According to results recently published in the Journal of the National Cancer Institute, large intake of processed meats appears to be associated with an increased risk of developing gastric cancer.
Cancer of the stomach is called gastric cancer. Gastric adenocarcinoma is the most common type of stomach cancer. It arises from the cells that line the surface of the stomach. The primary risk factor for gastric cancer is infection with the bacterium Helicobacter Pylori (H. pylori).
Cancers that develop in different parts of the stomach may be linked with different causal factors. Cancer of the gastric cardia refers to cancer that develops in the upper part of the stomach near the esophagus. Cancer in other parts of the stomach is noncardia gastric cancer. Over the last few decades, the frequency of gastric cardia cancer has increased, while the frequency of noncardia gastric cancer has decreased.
Meat intake has been thought to play a role in the development of gastric and esophageal cancers, but more evidence is needed to confirm this association. Researchers from Sweden recently analyzed data from clinical studies including approximately 4,700 individuals to further evaluate the potential association between processed meat consumption and the risk of developing gastric cancer. Approximately half of the individuals had been diagnosed with gastric cancer and the other half had not.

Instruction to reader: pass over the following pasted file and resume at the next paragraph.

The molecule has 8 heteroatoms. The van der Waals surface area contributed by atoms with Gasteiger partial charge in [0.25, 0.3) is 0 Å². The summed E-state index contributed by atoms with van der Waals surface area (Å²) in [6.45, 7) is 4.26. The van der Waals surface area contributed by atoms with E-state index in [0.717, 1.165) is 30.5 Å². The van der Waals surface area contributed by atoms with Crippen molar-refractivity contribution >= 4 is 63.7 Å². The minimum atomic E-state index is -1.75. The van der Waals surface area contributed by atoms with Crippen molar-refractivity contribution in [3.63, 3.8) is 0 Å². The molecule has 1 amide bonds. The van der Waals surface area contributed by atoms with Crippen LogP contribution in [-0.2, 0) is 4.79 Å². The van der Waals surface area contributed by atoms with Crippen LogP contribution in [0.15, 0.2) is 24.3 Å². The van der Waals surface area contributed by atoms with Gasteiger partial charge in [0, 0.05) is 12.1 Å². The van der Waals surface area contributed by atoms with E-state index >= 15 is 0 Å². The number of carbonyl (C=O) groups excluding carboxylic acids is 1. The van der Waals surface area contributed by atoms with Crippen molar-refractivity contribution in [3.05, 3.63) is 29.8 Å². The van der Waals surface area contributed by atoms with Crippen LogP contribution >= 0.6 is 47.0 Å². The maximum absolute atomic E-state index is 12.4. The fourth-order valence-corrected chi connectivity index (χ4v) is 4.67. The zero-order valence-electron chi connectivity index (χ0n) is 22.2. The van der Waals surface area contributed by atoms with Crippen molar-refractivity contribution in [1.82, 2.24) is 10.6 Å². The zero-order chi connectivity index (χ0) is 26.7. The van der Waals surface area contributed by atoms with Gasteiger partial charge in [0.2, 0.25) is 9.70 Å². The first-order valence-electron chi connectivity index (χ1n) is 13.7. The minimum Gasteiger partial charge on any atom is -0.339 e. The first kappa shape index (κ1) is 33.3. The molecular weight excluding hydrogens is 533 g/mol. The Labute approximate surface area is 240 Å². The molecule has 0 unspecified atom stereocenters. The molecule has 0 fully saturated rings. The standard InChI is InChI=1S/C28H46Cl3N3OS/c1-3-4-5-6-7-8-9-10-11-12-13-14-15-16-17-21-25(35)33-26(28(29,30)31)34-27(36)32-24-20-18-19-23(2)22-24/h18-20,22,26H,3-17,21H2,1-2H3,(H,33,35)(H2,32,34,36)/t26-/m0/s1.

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- Individuals who consumed 30 grams of processed meats per day had an approximate 15–38% increased risk of developing gastric cancer.
- Individuals who consumed the largest amounts of bacon had a 37% increased risk in developing gastric cancer compared to those who ate the least amount of bacon.
The researchers concluded that although results from other studies have also indicated an increased risk of gastric cancer with the consumption of large amounts of processed meat, further evidence is needed to reach a conclusion about the association between processed meat consumption and gastric cancer.
Reference: Larsson S, Orsini N, Wolk A. Processed Meat Consumption and Stomach Cancer Risk: A Meta-Analysis. Journal of the National Cancer Institute. 2006; 98: 1078-1087.